(This module will provide needed historical context on the role of the Chaplain Corps during moments of social change in the military. It will also offer historical background on the LGBT movement. Topics include: • History of the integration of minorities into the military. • Historical perspective of the role of the Chaplain Corps in implementing social changes in the military. What roles have the service Chaplain Corps played, if any, in the integration of African Americans and women? • Historical perspective of integration of LGB community into other militaries, U. S. police and fire departments, and U.S. Federal agencies, to include history of anti-discrimination and anti-harassment military policies. [Note: include examination of the integration of LGB personnel into the UK, Australian and Canadian armed forces over the last decade or more. Compare these efforts with the Community Police and Firefighter groups, both nationally and internationally. • Lesbian, Gay, Bisexual, and Transgender History and Context • LGBT history as it relates to LGB service members in the military.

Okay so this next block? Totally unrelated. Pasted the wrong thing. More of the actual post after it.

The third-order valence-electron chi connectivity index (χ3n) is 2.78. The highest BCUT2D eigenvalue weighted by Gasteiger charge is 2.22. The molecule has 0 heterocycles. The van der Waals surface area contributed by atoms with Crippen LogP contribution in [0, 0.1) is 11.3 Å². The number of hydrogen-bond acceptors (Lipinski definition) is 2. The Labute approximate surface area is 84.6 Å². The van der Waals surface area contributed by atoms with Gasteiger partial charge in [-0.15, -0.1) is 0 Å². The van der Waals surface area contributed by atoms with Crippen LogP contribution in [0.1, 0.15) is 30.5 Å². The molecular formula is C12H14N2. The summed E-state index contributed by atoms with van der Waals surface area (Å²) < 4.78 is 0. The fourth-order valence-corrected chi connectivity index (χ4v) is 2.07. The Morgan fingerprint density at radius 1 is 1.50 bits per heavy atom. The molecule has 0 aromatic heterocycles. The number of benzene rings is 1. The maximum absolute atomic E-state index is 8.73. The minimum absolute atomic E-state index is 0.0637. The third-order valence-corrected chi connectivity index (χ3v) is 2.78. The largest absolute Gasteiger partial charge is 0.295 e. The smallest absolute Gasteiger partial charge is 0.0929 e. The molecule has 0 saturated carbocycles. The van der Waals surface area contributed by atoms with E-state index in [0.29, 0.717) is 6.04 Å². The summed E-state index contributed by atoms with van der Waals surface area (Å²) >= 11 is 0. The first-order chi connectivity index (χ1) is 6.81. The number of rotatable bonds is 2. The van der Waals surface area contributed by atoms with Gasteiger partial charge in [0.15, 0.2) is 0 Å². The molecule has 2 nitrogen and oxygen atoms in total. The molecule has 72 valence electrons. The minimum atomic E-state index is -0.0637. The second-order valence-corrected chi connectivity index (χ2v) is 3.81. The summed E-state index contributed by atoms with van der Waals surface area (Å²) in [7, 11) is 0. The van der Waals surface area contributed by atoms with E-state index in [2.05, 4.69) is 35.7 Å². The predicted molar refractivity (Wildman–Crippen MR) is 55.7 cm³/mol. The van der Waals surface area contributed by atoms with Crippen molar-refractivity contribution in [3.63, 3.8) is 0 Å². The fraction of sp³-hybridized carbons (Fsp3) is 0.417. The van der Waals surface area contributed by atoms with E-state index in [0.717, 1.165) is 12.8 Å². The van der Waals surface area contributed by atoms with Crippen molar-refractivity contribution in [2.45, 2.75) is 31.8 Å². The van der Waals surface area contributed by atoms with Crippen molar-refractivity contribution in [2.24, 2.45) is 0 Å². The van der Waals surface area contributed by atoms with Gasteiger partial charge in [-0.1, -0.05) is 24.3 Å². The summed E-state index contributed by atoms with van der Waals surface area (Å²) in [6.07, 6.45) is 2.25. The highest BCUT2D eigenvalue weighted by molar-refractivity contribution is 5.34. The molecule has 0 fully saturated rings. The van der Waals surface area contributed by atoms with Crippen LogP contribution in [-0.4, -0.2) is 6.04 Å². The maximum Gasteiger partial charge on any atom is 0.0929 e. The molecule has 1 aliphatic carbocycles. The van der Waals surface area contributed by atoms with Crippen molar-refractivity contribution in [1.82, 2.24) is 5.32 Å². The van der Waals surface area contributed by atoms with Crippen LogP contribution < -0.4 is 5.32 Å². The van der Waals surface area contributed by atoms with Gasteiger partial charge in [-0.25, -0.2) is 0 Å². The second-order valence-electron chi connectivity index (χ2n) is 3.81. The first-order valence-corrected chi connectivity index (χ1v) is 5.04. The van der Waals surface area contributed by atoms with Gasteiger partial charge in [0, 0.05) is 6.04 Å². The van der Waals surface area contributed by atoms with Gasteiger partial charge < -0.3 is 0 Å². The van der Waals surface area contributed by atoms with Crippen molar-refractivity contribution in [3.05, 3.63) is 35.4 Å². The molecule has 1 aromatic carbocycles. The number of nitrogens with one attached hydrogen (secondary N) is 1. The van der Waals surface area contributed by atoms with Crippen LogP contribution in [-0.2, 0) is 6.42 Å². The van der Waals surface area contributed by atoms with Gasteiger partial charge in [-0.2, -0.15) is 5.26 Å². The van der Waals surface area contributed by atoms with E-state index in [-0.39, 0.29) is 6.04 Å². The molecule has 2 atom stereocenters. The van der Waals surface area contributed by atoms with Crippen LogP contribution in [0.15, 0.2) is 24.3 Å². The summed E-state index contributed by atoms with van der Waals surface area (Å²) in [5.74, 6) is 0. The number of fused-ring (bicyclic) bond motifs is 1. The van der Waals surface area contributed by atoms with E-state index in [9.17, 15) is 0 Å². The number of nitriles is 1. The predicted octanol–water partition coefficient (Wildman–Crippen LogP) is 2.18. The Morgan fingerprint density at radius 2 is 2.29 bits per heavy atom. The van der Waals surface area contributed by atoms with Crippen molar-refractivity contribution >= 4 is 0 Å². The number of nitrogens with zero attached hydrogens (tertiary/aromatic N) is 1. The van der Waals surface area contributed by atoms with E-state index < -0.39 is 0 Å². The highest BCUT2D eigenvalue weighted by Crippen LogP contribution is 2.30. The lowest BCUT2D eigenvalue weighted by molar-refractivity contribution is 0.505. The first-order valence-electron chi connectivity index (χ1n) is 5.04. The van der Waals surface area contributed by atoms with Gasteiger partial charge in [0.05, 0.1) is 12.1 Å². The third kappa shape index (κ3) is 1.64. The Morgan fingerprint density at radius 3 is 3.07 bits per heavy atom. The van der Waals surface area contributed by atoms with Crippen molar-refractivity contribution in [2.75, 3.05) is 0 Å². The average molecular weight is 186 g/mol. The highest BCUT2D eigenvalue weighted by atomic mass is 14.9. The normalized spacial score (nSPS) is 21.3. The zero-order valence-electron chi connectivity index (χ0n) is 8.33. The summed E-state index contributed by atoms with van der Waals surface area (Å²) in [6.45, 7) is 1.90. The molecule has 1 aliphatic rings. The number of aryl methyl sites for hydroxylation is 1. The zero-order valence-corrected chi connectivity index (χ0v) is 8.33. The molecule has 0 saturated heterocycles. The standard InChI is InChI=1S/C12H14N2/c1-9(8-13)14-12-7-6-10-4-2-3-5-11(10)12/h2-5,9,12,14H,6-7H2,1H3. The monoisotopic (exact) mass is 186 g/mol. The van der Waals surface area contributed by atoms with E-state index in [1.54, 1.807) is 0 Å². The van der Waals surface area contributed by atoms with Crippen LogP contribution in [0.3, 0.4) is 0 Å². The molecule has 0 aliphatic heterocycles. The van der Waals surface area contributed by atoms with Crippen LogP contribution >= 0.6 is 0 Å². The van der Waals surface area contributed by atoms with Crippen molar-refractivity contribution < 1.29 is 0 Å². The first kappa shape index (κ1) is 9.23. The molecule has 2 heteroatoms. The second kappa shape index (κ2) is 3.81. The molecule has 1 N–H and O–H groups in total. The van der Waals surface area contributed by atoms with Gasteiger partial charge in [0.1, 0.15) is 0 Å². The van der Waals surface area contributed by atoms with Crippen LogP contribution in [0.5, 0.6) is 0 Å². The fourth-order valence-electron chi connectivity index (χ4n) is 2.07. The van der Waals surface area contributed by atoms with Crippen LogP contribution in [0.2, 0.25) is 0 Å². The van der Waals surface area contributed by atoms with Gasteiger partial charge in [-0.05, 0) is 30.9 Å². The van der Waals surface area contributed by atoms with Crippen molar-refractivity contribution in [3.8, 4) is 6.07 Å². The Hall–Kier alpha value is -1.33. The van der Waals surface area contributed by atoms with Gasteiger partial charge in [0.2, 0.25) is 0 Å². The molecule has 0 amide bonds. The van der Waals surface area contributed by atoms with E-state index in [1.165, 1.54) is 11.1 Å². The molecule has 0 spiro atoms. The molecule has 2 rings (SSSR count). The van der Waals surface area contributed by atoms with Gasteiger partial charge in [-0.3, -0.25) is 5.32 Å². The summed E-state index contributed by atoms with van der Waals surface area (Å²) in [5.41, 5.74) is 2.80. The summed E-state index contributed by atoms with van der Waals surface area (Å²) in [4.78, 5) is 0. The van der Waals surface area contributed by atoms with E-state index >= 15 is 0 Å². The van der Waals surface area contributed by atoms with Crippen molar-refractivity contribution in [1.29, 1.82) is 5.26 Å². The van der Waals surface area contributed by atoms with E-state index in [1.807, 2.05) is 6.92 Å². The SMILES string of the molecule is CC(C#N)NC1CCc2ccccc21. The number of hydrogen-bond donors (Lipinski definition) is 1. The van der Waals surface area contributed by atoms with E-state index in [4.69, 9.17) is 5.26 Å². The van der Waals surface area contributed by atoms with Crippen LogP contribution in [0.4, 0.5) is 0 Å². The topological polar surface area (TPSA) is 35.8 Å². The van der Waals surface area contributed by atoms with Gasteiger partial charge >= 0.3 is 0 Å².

Module 3. Myths, and Misperceptions and Frequently Asked Questions
(This module will address common questions, concerns and apprehensions that arise around allowing LGB personnel to choose to serve as “out” members. The following are sample questions and myths this section will address). • • Does the repeal of DADT infringe upon religious liberties? If so, how? Does the repeal increase sexual promiscuity and harm families? If so, describe how it might increase. 2
• • • •
Will I be denied promotion or advancement if my religious beliefs are at odds with military policy? [Note: this refers to a perceived conflict of chaplains’ religious beliefs and serving “out” LGB members.] What about military chaplains who choose to come out of the closet? Will I be perceived as “homophobic” and thus denied promotion and advancement if I report unwanted sexual advances? Will a policy that allows LGB members to be “out” increase sexual harassment actions? Myth: A person’s right to identify their sexual orientation will encourage a huge influx of LGB members
Myth: The incidence of HIV/AIDS will increase if more gay men join the military.
Module 4. Cultural Competency: Developing Diverse Workplace Skills
(This module will provide participants the skills they need to: ensure a smooth transition post the repeal of DADT; achieve unit cohesion; and foster workable environments in which LGB and straight military personnel can serve together effectively).